They come in every sort of flavor, and this is where the RAUH-Welt Begriff brand fine-tuned a look that has exploded in popularity on a global level.
I feel like I have to talk about his a little bit more too, because after seeing the comment section in the RWB Museum post, there seems to be confusion there, which somehow turns into criticism.
What are the main points you should understand about RWB? Well, first off it’s not an outfit, a car tuner or car builder. It’s simply a body shop that visually transforms 911s into GT2-inspired wide-body creations and a variety of other combinations, backdates, and even narrow-bodies with some added flair. While Nakai will fit suspension and your selection of wheels to support the ‘visual boost’, that’s where it ends – performance and everything else is down to the individual customer/owner. RWB builds cannot be compared to those from Singer, RUF or Gemballa. Nakai-san doesn’t rebuild and restore cars or reimagine them, so I hope that helps anyone who is unsure understand what it’s all about.
Speaking of Nakai, he was there too of course. Even if he spends most of his months flying around the world attempting to chip away at the ever-expending waiting list, he never missies an idlers event. As usual, his weapon of choice was Rotana, possibly the wildest RWB interpretation out there, and one that really has balls. Or one at least, in the form of a large Trust T78 turbocharger hanging off the back.
The car keeps evolving and I did spot a new color-matched steering wheel in the cabin.
The man himself must have been tired though, and I didn’t even manage to see him. He would race and once back in the pits immediately go to sleep in his white Dodge van.
He probably set an alarm for every session as he was right back at it once his turn came around.No Drift, No Fun
In recent years idlers have also added a drift component to the event, which just makes it that little bit cooler. I mean, what would a motorsport event in Japan be without a few clouds from burning tires?!
This group of cool drift cars reminded me that I need to check out some grassroots events soon, just to see what’s happening in that scene.
Due to all the crashes drifters get into (let’s face, it’s an aspect of the sport you just can’t get away from, no matter how good you are), this scene is the quickest to evolve. The more you crash the more often you have to repair and there comes the opportunity to play around and mix things up in the styling department.
These guys were out with a stock-looking JZA80 Supra, but there was nothing stock with the way this thing drove, boasting a ton of power to light up the rears and an ample dose of driver skill from the man behind the wheel.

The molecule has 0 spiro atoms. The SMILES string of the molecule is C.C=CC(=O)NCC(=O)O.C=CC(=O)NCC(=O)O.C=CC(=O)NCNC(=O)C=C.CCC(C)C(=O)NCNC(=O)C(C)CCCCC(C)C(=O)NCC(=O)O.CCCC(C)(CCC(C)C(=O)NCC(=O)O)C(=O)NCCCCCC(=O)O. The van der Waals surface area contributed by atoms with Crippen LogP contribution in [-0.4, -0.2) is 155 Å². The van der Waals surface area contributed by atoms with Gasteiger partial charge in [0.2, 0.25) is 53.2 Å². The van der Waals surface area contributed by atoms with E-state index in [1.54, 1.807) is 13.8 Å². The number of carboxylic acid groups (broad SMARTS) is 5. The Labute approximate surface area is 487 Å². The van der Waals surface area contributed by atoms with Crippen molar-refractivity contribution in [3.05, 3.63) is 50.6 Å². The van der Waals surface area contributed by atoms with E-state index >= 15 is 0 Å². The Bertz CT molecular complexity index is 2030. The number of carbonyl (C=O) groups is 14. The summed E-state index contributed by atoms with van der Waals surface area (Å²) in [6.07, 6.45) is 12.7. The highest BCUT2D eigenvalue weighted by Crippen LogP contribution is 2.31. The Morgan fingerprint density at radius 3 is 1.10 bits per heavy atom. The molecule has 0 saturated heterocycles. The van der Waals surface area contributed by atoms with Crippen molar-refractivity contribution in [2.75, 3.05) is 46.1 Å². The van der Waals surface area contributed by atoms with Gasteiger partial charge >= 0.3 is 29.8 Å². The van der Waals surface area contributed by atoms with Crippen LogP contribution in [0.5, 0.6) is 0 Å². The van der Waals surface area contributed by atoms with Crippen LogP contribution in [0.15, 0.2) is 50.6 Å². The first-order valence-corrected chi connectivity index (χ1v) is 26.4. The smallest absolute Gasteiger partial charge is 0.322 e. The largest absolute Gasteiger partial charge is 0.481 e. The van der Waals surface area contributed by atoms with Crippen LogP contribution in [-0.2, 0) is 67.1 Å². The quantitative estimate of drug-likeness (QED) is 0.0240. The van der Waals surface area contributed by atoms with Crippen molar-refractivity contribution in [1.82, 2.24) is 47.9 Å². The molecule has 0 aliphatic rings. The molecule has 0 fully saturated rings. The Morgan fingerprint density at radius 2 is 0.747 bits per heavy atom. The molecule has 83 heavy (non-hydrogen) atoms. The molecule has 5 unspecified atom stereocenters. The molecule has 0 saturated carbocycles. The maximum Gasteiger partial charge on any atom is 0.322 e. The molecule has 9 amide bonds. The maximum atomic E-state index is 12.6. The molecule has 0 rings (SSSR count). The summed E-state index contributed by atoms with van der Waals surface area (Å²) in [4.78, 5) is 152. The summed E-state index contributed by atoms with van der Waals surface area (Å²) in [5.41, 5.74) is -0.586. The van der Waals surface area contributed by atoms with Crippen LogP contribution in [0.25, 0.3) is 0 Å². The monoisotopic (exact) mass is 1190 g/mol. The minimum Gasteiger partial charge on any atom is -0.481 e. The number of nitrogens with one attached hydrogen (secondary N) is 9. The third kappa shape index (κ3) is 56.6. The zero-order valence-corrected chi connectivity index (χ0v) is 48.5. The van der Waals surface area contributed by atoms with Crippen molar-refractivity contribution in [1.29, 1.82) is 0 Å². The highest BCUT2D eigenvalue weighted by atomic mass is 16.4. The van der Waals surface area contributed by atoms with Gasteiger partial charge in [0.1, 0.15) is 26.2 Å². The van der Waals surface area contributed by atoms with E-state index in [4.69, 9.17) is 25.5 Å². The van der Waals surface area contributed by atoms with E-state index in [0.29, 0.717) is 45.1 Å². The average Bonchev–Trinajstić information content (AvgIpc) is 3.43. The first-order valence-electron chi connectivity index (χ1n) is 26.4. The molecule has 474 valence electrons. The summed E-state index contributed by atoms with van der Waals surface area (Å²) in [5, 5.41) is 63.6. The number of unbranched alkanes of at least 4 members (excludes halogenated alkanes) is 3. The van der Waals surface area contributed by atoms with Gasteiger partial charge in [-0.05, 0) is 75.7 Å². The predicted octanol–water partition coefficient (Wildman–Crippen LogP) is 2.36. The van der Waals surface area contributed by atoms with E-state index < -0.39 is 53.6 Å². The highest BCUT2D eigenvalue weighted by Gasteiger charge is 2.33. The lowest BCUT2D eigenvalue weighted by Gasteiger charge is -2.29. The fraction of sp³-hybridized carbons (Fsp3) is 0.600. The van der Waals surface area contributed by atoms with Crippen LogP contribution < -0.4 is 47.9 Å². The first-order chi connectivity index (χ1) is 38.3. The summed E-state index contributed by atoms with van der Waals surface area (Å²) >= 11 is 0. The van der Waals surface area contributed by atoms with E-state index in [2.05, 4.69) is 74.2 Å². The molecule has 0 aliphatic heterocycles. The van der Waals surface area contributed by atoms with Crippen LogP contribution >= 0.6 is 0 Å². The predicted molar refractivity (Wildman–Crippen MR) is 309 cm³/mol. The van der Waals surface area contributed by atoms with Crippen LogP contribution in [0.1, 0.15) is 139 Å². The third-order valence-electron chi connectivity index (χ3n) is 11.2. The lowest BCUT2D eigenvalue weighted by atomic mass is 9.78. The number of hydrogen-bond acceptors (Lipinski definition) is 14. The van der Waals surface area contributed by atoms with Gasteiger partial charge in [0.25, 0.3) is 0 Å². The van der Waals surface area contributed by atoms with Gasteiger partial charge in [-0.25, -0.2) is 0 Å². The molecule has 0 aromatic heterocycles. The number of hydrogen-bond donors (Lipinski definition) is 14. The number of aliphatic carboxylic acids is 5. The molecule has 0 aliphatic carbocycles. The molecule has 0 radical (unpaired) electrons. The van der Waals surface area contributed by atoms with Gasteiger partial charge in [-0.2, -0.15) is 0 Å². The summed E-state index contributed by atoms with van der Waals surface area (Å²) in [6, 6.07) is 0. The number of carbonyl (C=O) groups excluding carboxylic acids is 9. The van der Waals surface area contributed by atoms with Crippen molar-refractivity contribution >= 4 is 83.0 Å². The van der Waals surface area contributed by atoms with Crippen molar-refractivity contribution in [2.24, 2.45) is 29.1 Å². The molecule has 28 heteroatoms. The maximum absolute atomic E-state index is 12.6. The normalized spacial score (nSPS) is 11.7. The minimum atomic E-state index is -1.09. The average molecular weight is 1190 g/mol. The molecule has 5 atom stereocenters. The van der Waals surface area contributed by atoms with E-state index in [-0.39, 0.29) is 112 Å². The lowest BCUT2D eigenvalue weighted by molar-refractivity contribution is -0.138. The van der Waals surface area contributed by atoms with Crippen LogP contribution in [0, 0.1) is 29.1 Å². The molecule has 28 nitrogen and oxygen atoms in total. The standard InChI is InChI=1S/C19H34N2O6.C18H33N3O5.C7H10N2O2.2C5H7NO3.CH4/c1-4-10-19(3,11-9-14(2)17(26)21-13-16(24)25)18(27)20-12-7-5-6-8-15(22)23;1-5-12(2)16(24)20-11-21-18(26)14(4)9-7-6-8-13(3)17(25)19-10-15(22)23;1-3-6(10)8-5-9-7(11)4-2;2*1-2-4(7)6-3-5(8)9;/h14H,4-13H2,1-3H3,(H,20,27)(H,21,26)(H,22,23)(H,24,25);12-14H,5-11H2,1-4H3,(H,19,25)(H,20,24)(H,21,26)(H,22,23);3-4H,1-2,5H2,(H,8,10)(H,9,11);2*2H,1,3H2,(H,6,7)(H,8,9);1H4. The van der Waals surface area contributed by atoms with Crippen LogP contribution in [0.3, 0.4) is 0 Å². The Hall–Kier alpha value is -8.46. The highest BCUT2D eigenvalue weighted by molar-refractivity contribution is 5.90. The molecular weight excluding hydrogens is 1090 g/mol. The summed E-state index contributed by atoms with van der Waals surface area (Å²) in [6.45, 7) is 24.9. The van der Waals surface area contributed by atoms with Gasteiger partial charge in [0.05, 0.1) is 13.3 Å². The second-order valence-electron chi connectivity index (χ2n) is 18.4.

AE86 drift-spec perfection. Nothing much else can be added here.
This brightly-colored engine bay belonged to a very yellow AE86 Trueno; I can’t say I’ve ever seen green anodized velocity stacks before.
In the line-up there was one car that stood out for its relative rareness. We’ve seen Sunnys in many different flavors, even drift-specific ones, but an HB310 might be a first for me.
It was still running its factory-fitted A14 four-pot, which was breathing through uprated carbs and possibly a cam as it was getting some good angle out through the tight Tsukuba infield.
And now for something totally different. This E46 M3 on air was driven hard in the BMW specific session. It’s no wonder these cars are going up in value – they just look so menacing.
The action on track was fierce as ever, with the level of driving among the best you’ll see at Tsukuba.
It’s always cool to compare the different ways different cars seem to behave on track. The 911 has real direct and snappy corner entry, with most drivers using that weight transfer of the rear-mounted engine to rotate the car and get it set up for the corner earlier on. On the other hand, the Auto Gallery Yokohama R34s need to lean on the brakes more to scrub off speed to avoid washing out offline as they plough into corners. But the way the Skylines shoot out on boost, well even Nakai’s Rotana didn’t look and sound as dramatic.
We’ll definitely hit up more idlers gatherings over the course of the coming year, but for now I’ll leave you to enjoy this set of pictures.
I’m back at Tsukuba for a third time in as many weeks this weekend for the Hyper Rev Meeting, where the focus will be on Imprezas, Evos and Legacys. Don’t miss the coverage I’ll have coming during the course of next week.
Dino Dalle Carbonare